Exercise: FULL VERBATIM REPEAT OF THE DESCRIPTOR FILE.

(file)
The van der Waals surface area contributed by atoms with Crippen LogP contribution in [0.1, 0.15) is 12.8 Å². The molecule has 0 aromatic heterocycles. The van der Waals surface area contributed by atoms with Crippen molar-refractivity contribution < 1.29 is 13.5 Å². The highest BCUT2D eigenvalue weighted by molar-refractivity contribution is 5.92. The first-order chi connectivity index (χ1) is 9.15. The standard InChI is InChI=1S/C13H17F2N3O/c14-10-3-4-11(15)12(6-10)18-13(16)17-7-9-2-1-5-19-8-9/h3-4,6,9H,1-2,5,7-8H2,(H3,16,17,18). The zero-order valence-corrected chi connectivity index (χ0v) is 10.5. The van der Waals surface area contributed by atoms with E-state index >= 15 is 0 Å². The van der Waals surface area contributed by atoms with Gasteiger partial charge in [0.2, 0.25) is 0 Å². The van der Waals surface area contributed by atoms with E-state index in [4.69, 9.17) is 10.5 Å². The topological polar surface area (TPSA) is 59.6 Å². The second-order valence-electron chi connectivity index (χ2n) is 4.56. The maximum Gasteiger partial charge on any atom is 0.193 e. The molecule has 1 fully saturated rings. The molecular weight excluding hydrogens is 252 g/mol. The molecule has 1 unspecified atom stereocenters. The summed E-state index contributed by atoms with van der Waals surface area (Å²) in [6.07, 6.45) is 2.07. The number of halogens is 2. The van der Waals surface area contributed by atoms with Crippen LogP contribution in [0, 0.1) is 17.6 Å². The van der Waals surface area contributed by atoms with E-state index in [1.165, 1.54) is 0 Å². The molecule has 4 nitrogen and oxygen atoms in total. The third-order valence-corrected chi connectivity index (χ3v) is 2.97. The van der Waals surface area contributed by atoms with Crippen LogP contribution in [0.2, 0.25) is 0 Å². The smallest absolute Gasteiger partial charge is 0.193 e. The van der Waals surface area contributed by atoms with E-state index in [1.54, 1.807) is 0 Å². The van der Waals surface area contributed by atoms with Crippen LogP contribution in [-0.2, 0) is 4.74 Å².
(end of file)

The van der Waals surface area contributed by atoms with Crippen LogP contribution in [0.1, 0.15) is 12.8 Å². The molecule has 0 aromatic heterocycles. The van der Waals surface area contributed by atoms with Crippen molar-refractivity contribution < 1.29 is 13.5 Å². The highest BCUT2D eigenvalue weighted by molar-refractivity contribution is 5.92. The first-order chi connectivity index (χ1) is 9.15. The standard InChI is InChI=1S/C13H17F2N3O/c14-10-3-4-11(15)12(6-10)18-13(16)17-7-9-2-1-5-19-8-9/h3-4,6,9H,1-2,5,7-8H2,(H3,16,17,18). The zero-order valence-corrected chi connectivity index (χ0v) is 10.5. The van der Waals surface area contributed by atoms with E-state index >= 15 is 0 Å². The van der Waals surface area contributed by atoms with Gasteiger partial charge in [0.2, 0.25) is 0 Å². The van der Waals surface area contributed by atoms with E-state index in [4.69, 9.17) is 10.5 Å². The topological polar surface area (TPSA) is 59.6 Å². The second-order valence-electron chi connectivity index (χ2n) is 4.56. The maximum Gasteiger partial charge on any atom is 0.193 e. The molecule has 1 fully saturated rings. The molecular weight excluding hydrogens is 252 g/mol. The molecule has 1 unspecified atom stereocenters. The summed E-state index contributed by atoms with van der Waals surface area (Å²) in [6.07, 6.45) is 2.07. The number of halogens is 2. The van der Waals surface area contributed by atoms with Crippen LogP contribution in [0, 0.1) is 17.6 Å². The van der Waals surface area contributed by atoms with E-state index in [1.165, 1.54) is 0 Å². The molecule has 4 nitrogen and oxygen atoms in total. The third-order valence-corrected chi connectivity index (χ3v) is 2.97. The van der Waals surface area contributed by atoms with Crippen LogP contribution in [0.2, 0.25) is 0 Å². The smallest absolute Gasteiger partial charge is 0.193 e. The van der Waals surface area contributed by atoms with E-state index in [1.54, 1.807) is 0 Å². The van der Waals surface area contributed by atoms with Crippen LogP contribution in [-0.2, 0) is 4.74 Å².